Prose that Packs a Punch

 photo by Peter Gordon

by Emily Bullock

I wondered: is boxing a metaphor for life? Do those fervid minutes under the glare of the lights over the squared ‘ring’ represent the deepest efforts of human beings to impose their will in their lifelong battle of win or lose, life or death?
~ Budd Schulberg, Ringside

For the last three years I have been reading books, lots and lots of books, about boxing. My PhD in Creative Writing led me to investigate representations of boxing in fiction. Not many readers can name a short story writer who has immersed themselves in the sport, and I had presumed it was an exhaustible topic. That is, until I started to read F.X Toole. I found in Toole a writer who examined the sport from many different angles, taking his stories and characters far beyond the limits of the four cornered ring.

Rope Burns: Stories from the Corner, republished as Million Dollar Baby after the success of the film of the same name, is a workout for any fan of the short story. During my research I was constantly asked the question, Why Boxing? And my reply was: Have you ever read Rope Burns?

COVER_Rope BurnsIf your answer is no, I would like you to allow me this space to introduce a collection of short stories that changed my writing life. The collection was my first real introduction to both the detailed study of short stories, and the first writer who made me realise that there was so much to be learned from reading about fighting; how writing can offer a vividly evocative portrayal of what Pierce Egan once called the ‘sweet science of bruising’.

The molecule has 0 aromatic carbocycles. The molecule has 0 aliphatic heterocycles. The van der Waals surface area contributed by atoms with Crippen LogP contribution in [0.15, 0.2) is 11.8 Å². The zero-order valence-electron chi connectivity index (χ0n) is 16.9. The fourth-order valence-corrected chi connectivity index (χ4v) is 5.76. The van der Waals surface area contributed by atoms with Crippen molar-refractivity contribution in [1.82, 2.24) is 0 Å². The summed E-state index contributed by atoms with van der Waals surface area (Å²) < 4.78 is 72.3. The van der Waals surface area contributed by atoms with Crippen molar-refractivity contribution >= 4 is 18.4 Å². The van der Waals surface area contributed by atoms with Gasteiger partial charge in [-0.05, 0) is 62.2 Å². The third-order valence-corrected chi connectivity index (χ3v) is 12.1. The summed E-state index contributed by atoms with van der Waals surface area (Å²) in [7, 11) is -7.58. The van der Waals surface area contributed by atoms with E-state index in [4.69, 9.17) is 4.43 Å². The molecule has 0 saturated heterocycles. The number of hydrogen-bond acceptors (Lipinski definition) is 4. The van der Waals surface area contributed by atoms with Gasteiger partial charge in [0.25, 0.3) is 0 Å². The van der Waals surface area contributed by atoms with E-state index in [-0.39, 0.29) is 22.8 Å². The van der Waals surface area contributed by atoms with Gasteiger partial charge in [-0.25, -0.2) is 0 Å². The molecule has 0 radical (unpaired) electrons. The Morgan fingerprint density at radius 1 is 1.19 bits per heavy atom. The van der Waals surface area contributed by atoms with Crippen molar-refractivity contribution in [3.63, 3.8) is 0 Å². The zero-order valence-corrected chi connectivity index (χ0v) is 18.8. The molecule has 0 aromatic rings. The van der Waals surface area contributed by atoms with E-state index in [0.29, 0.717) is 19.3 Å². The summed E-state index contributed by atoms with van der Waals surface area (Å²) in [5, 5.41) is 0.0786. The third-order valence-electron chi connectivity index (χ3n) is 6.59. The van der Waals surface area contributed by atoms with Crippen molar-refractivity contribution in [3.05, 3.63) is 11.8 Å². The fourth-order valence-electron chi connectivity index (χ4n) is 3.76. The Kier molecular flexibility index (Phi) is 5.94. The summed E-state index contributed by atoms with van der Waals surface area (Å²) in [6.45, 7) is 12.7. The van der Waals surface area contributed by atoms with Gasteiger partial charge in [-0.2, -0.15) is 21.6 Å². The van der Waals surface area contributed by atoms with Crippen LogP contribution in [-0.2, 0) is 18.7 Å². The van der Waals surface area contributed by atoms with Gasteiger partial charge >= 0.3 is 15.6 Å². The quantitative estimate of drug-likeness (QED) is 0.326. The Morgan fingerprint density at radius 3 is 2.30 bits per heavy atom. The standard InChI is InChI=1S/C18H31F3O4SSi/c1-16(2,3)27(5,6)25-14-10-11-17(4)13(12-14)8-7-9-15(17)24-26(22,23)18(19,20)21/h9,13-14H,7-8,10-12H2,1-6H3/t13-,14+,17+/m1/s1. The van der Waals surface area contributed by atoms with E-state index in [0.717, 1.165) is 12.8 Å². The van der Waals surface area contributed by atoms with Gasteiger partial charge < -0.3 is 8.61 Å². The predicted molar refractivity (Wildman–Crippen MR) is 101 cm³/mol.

Toole was himself a cornerman in the ring for many years, and his writing draws on the lives of the fighters he was surrounded by. It could be claimed that he followed the rule of ‘write what you know’, but this collection of stories does more than that. Joyce Carol Oates wrote of boxing:

Its most immediate appeal is that of the spectacle, in itself wordless, lacking a language, that requires others to define it, celebrate it, complete it.

Toole appears to be searching for answers from his fictional fighters: what is it that makes men and women box? What does it say about those who watch boxing? He uses the collection to explore many experiences. From the first-person narration of ‘Black Jew’, a story that follows the traditional boxing theme of the underdog winner, to the third-person perspective of ‘Million Dollar Baby’, the stories all pack a powerful punch of realism.

The collection details the wear of training, the physical hardships, but it also shows the brutal beauty in this. Toole’s prose has some of the sparseness of Hemingway and the muscular energy of Mailer.

Both were splattered with Hoolie’s blood. The head of each fighter was snapping back, and the ribs of both were creaking as each unleashed his force. Big Willie suffered a flash knockdown, but he was up again by the count of two.

Toole is an honest writer, ruthlessly constructing and breaking down the psychology, as well as the physicality, of his characters. There is no gladiatorial glory on these pages or in these rings: it is all dimly lit gyms, cheap hotels and bad food.

Perhaps the most famous story in the collection is ‘Million Dollar Baby’, adapted for the screen by Clint Eastwood and Paul Haggis. In part, it explores boxing’s effect on the relationships between men and women. As Joyce Carol Oates observes, ‘the heralded celibacy of the fighter-in-training is very much part of boxing lore’. Interestingly, Toole reverses the roles and in this story the fighter is a woman, although it is still the male character who is at its centre. It is the trainer in ‘Million Dollar Baby’ who receives redemption from his own troubling past, by setting the fighter free when he agrees to end her life and turn off the support machine: